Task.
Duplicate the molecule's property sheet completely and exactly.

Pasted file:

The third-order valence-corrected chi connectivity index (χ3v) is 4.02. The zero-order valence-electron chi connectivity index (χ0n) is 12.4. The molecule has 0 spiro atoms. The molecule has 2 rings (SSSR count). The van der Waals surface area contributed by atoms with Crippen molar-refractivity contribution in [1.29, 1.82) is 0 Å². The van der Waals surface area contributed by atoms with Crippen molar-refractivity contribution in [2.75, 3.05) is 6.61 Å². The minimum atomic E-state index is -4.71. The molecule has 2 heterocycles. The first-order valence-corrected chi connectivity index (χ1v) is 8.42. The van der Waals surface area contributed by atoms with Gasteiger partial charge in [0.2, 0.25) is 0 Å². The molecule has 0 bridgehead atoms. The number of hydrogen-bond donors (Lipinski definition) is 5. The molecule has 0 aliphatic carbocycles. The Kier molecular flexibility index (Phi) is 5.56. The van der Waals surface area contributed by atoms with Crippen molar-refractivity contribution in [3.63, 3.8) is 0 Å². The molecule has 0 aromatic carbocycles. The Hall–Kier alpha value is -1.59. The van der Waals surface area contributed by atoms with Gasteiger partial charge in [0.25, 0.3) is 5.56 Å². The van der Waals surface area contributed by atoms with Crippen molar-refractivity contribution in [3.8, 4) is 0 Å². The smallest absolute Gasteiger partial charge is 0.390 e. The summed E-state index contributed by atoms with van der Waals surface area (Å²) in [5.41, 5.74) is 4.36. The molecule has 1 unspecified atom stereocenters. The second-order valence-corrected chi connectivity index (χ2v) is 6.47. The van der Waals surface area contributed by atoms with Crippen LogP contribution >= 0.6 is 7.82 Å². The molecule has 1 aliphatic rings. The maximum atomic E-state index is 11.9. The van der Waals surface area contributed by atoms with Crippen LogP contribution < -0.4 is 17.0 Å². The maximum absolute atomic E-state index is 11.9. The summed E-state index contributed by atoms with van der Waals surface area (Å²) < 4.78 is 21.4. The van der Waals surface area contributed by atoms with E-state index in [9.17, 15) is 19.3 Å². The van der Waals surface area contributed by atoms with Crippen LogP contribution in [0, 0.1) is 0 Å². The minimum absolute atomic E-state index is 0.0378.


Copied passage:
The third-order valence-corrected chi connectivity index (χ3v) is 4.02. The zero-order valence-electron chi connectivity index (χ0n) is 12.4. The molecule has 0 spiro atoms. The molecule has 2 rings (SSSR count). The van der Waals surface area contributed by atoms with Crippen molar-refractivity contribution in [1.29, 1.82) is 0 Å². The van der Waals surface area contributed by atoms with Crippen molar-refractivity contribution in [2.75, 3.05) is 6.61 Å². The minimum atomic E-state index is -4.71. The molecule has 2 heterocycles. The first-order valence-corrected chi connectivity index (χ1v) is 8.42. The van der Waals surface area contributed by atoms with Gasteiger partial charge in [0.2, 0.25) is 0 Å². The molecule has 0 bridgehead atoms. The number of hydrogen-bond donors (Lipinski definition) is 5. The molecule has 0 aliphatic carbocycles. The Kier molecular flexibility index (Phi) is 5.56. The van der Waals surface area contributed by atoms with Crippen molar-refractivity contribution in [3.63, 3.8) is 0 Å². The molecule has 0 aromatic carbocycles. The Hall–Kier alpha value is -1.59. The van der Waals surface area contributed by atoms with Gasteiger partial charge in [0.25, 0.3) is 5.56 Å². The van der Waals surface area contributed by atoms with Crippen molar-refractivity contribution in [3.8, 4) is 0 Å². The smallest absolute Gasteiger partial charge is 0.390 e. The summed E-state index contributed by atoms with van der Waals surface area (Å²) in [5.41, 5.74) is 4.36. The molecule has 1 unspecified atom stereocenters. The second-order valence-corrected chi connectivity index (χ2v) is 6.47. The van der Waals surface area contributed by atoms with Crippen LogP contribution >= 0.6 is 7.82 Å². The molecule has 1 aliphatic rings. The maximum atomic E-state index is 11.9. The van der Waals surface area contributed by atoms with Crippen LogP contribution < -0.4 is 17.0 Å². The maximum absolute atomic E-state index is 11.9. The summed E-state index contributed by atoms with van der Waals surface area (Å²) < 4.78 is 21.4. The van der Waals surface area contributed by atoms with E-state index in [9.17, 15) is 19.3 Å². The van der Waals surface area contributed by atoms with Crippen LogP contribution in [0, 0.1) is 0 Å². The minimum absolute atomic E-state index is 0.0378.